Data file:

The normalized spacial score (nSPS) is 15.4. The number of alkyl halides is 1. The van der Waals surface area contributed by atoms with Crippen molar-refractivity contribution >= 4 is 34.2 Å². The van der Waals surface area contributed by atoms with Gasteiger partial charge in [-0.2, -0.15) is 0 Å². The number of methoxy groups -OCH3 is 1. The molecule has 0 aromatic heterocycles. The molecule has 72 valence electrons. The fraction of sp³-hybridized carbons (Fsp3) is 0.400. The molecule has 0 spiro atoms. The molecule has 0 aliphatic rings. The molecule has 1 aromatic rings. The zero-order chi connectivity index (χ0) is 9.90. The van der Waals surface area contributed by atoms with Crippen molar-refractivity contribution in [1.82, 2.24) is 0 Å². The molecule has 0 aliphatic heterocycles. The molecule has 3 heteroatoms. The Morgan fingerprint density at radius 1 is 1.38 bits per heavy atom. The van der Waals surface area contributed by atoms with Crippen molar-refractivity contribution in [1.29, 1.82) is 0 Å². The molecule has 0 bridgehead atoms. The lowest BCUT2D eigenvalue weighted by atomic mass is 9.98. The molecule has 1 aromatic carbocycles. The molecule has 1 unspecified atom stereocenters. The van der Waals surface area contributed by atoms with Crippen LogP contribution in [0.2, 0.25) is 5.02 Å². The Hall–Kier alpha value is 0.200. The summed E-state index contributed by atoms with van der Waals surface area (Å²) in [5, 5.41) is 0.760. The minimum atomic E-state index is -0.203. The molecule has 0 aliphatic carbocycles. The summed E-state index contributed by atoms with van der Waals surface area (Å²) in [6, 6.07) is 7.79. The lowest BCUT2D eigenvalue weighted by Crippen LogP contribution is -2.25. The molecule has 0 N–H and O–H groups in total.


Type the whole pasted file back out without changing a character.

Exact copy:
The normalized spacial score (nSPS) is 15.4. The number of alkyl halides is 1. The van der Waals surface area contributed by atoms with Crippen molar-refractivity contribution >= 4 is 34.2 Å². The van der Waals surface area contributed by atoms with Gasteiger partial charge in [-0.2, -0.15) is 0 Å². The number of methoxy groups -OCH3 is 1. The molecule has 0 aromatic heterocycles. The molecule has 72 valence electrons. The fraction of sp³-hybridized carbons (Fsp3) is 0.400. The molecule has 0 spiro atoms. The molecule has 0 aliphatic rings. The molecule has 1 aromatic rings. The zero-order chi connectivity index (χ0) is 9.90. The van der Waals surface area contributed by atoms with Crippen molar-refractivity contribution in [1.82, 2.24) is 0 Å². The molecule has 0 aliphatic heterocycles. The molecule has 3 heteroatoms. The Morgan fingerprint density at radius 1 is 1.38 bits per heavy atom. The van der Waals surface area contributed by atoms with Crippen molar-refractivity contribution in [1.29, 1.82) is 0 Å². The molecule has 0 bridgehead atoms. The lowest BCUT2D eigenvalue weighted by atomic mass is 9.98. The molecule has 1 aromatic carbocycles. The molecule has 1 unspecified atom stereocenters. The van der Waals surface area contributed by atoms with Crippen LogP contribution in [0.2, 0.25) is 5.02 Å². The Hall–Kier alpha value is 0.200. The summed E-state index contributed by atoms with van der Waals surface area (Å²) in [5, 5.41) is 0.760. The minimum atomic E-state index is -0.203. The molecule has 0 aliphatic carbocycles. The summed E-state index contributed by atoms with van der Waals surface area (Å²) in [6, 6.07) is 7.79. The lowest BCUT2D eigenvalue weighted by Crippen LogP contribution is -2.25. The molecule has 0 N–H and O–H groups in total.